THERE ARE FEW ISSUES current within our culture that absolutely give certain promise to define the Church and Christians of tomorrow - race and class divisions, individualism and sexuality. Perhaps the continual swell of homosexuality will serve as the most defining, or redefining.
By and large, the Church has not established a good track record in its response to those with a different sexual orientation. As part of the Church - that being the body of Christ - I have held a cold ear to those speaking contrary to my understanding of Scripture’s instruction in regard to homosexuality. And therein lies the problematic divide unable to be crossed in my heart: love trailing response. I think the same, or similar, holds true for many within the Church, as well. At the core of every human being is the desire to belong and to be accepted: to be loved for who they are and in the exactness of where they stand. We all want this for ourselves despite the dirtiness of our heart - the lying heart, the glutton heart, the drunken heart, the disillusioned heart, the selfish heart and the self-righteous heart, as well as the unloving heart.
In the life of Jesus, we see a choosing love reframing law, undeterred by the filth of our human hearts, juxtaposed with an invitation for our hearts to choose love in response. “If anyone would come after me, let him deny himself and take up his cross daily and follow me.”* This invitation is universal to all, to anyone, as well as personal. We must each accept the invitation and choose to follow. This choosing leads me into his footsteps where judging opposes love. And I must remind myself, love invading my heart inverts all that would reject others as primary response. As a follower of Christ, my heart must be bent to God’s love and his business within the hearts of others.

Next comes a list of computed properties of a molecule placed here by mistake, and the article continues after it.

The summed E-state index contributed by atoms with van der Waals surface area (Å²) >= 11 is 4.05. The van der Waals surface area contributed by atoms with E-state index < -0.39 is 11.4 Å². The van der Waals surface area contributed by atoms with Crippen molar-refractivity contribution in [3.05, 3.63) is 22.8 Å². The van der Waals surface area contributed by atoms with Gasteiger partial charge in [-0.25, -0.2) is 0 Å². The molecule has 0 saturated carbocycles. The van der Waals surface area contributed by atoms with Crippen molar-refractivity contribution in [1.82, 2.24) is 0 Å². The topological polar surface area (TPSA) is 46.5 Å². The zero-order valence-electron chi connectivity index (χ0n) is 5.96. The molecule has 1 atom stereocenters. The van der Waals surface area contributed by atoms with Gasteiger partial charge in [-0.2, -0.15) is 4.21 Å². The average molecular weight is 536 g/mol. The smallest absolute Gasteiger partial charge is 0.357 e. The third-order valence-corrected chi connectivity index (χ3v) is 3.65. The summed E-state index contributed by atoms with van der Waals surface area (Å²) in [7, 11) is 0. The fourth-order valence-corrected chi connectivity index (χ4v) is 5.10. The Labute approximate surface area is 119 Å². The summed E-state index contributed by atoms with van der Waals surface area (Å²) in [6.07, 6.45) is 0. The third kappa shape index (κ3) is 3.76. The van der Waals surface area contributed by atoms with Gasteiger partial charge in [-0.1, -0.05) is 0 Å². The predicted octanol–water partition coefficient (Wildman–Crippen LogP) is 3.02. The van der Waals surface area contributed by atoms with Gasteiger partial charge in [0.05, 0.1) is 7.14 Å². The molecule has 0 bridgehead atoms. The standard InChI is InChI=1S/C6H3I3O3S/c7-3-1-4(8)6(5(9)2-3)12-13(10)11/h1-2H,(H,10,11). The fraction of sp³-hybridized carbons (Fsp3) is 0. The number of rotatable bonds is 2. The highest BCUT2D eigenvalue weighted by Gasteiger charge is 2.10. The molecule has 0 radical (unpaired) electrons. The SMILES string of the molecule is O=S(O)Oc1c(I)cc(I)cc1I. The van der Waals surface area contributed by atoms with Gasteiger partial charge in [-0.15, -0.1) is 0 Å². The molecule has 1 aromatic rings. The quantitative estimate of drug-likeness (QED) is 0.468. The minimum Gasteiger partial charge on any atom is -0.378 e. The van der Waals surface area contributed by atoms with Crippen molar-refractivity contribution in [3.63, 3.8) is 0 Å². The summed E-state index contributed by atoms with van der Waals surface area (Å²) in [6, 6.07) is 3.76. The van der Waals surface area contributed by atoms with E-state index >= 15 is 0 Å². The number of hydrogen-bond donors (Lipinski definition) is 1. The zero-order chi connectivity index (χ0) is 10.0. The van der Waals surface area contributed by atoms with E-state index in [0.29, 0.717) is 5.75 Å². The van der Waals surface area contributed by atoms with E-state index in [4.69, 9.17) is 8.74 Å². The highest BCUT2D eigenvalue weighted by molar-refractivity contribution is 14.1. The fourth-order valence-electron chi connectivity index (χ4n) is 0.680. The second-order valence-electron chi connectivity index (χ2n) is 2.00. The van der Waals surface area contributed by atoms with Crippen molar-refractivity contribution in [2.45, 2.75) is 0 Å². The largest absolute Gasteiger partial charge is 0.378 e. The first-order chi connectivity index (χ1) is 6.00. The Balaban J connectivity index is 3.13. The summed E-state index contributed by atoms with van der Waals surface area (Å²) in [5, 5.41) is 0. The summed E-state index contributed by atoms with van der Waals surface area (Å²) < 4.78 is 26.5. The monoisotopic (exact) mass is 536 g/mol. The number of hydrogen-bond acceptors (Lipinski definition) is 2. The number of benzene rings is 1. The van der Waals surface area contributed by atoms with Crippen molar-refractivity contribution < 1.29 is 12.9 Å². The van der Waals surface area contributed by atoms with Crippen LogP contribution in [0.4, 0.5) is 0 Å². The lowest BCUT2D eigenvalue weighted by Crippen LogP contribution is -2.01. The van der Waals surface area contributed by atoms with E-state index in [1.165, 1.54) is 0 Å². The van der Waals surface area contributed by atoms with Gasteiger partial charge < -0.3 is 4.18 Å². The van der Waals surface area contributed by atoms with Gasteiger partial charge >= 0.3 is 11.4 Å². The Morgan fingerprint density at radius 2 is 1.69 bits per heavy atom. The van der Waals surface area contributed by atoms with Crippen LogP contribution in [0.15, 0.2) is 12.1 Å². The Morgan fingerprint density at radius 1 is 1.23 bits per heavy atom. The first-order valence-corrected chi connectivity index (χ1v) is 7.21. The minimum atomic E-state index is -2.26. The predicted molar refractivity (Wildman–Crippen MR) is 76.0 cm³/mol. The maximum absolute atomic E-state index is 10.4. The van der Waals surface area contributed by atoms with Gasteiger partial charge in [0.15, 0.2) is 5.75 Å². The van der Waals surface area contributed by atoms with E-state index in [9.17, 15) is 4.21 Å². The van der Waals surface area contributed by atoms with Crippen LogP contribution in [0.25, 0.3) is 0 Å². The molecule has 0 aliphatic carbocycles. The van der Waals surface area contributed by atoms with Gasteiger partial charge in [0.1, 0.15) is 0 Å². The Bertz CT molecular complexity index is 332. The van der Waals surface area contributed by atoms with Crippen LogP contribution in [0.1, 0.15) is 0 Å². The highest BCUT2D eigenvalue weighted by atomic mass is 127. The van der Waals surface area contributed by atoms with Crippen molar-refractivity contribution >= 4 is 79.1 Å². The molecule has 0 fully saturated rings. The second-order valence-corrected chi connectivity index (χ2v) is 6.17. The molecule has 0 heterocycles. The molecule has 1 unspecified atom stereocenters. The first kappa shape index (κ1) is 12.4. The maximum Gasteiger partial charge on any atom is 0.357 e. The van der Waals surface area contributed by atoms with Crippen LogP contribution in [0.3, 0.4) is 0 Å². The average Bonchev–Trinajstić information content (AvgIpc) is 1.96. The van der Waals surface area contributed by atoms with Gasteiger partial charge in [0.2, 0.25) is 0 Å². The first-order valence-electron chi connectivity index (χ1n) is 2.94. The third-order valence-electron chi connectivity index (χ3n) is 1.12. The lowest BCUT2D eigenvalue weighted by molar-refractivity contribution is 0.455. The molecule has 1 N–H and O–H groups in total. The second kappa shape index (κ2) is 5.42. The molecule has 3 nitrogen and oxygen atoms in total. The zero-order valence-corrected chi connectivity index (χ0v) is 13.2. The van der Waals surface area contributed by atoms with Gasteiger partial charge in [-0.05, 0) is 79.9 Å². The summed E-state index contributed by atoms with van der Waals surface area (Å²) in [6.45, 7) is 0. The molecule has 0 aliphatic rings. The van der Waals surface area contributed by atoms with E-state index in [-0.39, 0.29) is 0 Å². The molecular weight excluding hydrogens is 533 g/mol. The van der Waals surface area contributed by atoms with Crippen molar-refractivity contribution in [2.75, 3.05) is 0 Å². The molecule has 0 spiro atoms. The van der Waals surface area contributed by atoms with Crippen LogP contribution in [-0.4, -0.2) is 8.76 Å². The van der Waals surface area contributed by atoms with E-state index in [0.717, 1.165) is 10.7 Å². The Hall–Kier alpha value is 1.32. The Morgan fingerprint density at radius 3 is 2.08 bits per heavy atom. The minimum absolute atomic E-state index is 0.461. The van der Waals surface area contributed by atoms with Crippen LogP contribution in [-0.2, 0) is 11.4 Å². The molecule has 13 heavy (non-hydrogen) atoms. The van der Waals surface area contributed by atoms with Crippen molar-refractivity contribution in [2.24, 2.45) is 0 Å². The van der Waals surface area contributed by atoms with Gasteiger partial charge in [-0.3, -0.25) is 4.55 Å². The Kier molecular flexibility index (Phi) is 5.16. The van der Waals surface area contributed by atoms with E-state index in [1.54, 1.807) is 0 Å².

So at the bottom of it all, Scriptural instruction leads me to disagree with homosexual behavior but love seeks to accept every person and is not cautious of variances foreign to me and my beliefs. There are those beautiful within my life who care for me and my family's well-being. They are creative, brave, inspiring on levels and homosexual. I am no better because these friendships exist. What I am is learning to love well and to follow Christ purer. I'm thankful for my friends simply because they are my friends. Our differences and understandings can exist without threatening Love's business in both of our lives. Love is bold to pursue each of us to any length. If love trails response, then I limit it and dangerously hold it contemptuously. May we, who accept and bear the name of Jesus, always be more so concerned with following closely that we allow his love to continue his own redemptive work of this broken, fragmented world that we all belong to . . . for now, at least.
*(Luke 9:23, ESV)